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Florida and Gulf coasts could see more hurricane strikes as planet warms, new study finds

A NOAA satellite image shows Hurricane Ian as it makes landfall in Florida on Sept. 28, 2022.
NASA Worldview/Earth Observing System Data and Information System (EOSDIS) via AP
A NOAA satellite image shows Hurricane Ian as it makes landfall in Florida on Sept. 28, 2022.

Even before Hurricane Ian plowed across southwest Florida last year, six insurance companies in the state facing rising reinsurance rates and increasing claims had become insolvent. With so much risk, reinsurers — the handful of global companies that insure the insurers — are tightening the reins.

Now a new study has found that Florida and the Gulf Coast are expected to face increasingly dire odds of getting hit by hurricanes as the planet warms and atmospheric winds that steer the powerful storms shift toward the southeast U.S. coast.

Once near land, the wind shear that helps stifle hurricanes is also expected to weaken, meaning those storms could remain more intense.

“What we found is that these wind changes have a double whammy effect,” lead author and climate scientist Karthik Balaguru said in a statement. “When these two factors work together, it exacerbates the whole problem.”

The study by the Pacific Northwest National Laboratory and published last week in the journal Science Advances is among the first to explain the mechanics and role winds play on a warming planet as they make hurricanes more dangerous. It is also among the first to address frequency and landfall. Because local conditions can influence both, it’s difficult to tease out the effects of climate change. Hurricane strike records are also relatively brief, since so few make landfall.

For this study, Balaguru and a team of researchers built a new model capable of simulating large ensembles of made-up storms. With so many to study, they were able to tease out factors influencing the storms and isolate variables.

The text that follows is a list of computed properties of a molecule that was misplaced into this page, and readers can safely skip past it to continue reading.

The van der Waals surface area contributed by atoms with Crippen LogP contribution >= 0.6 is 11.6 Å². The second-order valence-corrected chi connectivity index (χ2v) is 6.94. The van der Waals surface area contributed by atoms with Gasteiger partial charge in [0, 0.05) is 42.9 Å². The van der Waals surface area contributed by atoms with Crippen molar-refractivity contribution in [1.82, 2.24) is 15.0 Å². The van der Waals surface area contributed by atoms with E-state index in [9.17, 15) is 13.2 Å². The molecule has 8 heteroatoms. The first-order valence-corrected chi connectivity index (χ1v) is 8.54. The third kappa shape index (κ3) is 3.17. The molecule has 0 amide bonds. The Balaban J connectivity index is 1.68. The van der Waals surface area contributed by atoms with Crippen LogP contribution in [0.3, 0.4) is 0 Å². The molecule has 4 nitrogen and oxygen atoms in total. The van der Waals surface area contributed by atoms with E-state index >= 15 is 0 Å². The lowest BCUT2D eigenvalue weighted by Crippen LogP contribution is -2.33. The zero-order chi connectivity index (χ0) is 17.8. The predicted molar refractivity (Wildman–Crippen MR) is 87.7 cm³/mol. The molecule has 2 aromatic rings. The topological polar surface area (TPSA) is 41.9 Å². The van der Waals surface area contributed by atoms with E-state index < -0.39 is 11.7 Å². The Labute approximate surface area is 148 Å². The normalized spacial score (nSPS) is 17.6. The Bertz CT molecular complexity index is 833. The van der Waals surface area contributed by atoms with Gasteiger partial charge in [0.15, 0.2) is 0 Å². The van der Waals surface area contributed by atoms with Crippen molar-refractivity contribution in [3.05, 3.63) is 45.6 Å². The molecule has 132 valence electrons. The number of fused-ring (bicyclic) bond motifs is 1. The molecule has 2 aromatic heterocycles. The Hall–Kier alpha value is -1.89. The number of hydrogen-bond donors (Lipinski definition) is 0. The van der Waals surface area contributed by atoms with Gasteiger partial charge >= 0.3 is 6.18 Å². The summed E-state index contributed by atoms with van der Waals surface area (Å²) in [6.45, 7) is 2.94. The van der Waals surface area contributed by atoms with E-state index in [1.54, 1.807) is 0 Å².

As they focused on landfalling hurricanes, they discovered that wind was the dominant factor, Balaguru said.

In particular, they found that as ocean temperatures rise in the East Pacific, more water evaporates, releases heat and creates stormy conditions.

Those waves of heat in the atmosphere then spread clockwise around the planet, changing winds in the lowest level of the atmosphere that steer hurricanes. As they spread across the Atlantic, where most hurricanes are seeded off the west coast of Africa, winds are expected to shift toward the Southeast and Gulf coasts.

If current warming trends continue, they warn hurricane landfalls in the region could increase by 30 percent.

For hurricane-battered Florida, increasing odds of strikes could worsen an ongoing insurance crisis. With Hurricane Ian leaving damages across the state totaling nearly $112 billion, according to the National Hurricane Center.

The Insurance Information Institute expects property insurance to rise 40 percent in 2023. In May, Citizens, the statewide windstorm insurance pool, announced it wasincreasing rates on average about 14 percent.

Jenny Staletovich is WLRN's Environment Editor. She has been a journalist working in Florida for nearly 20 years. Contact Jenny at jstaletovich@wlrnnews.org
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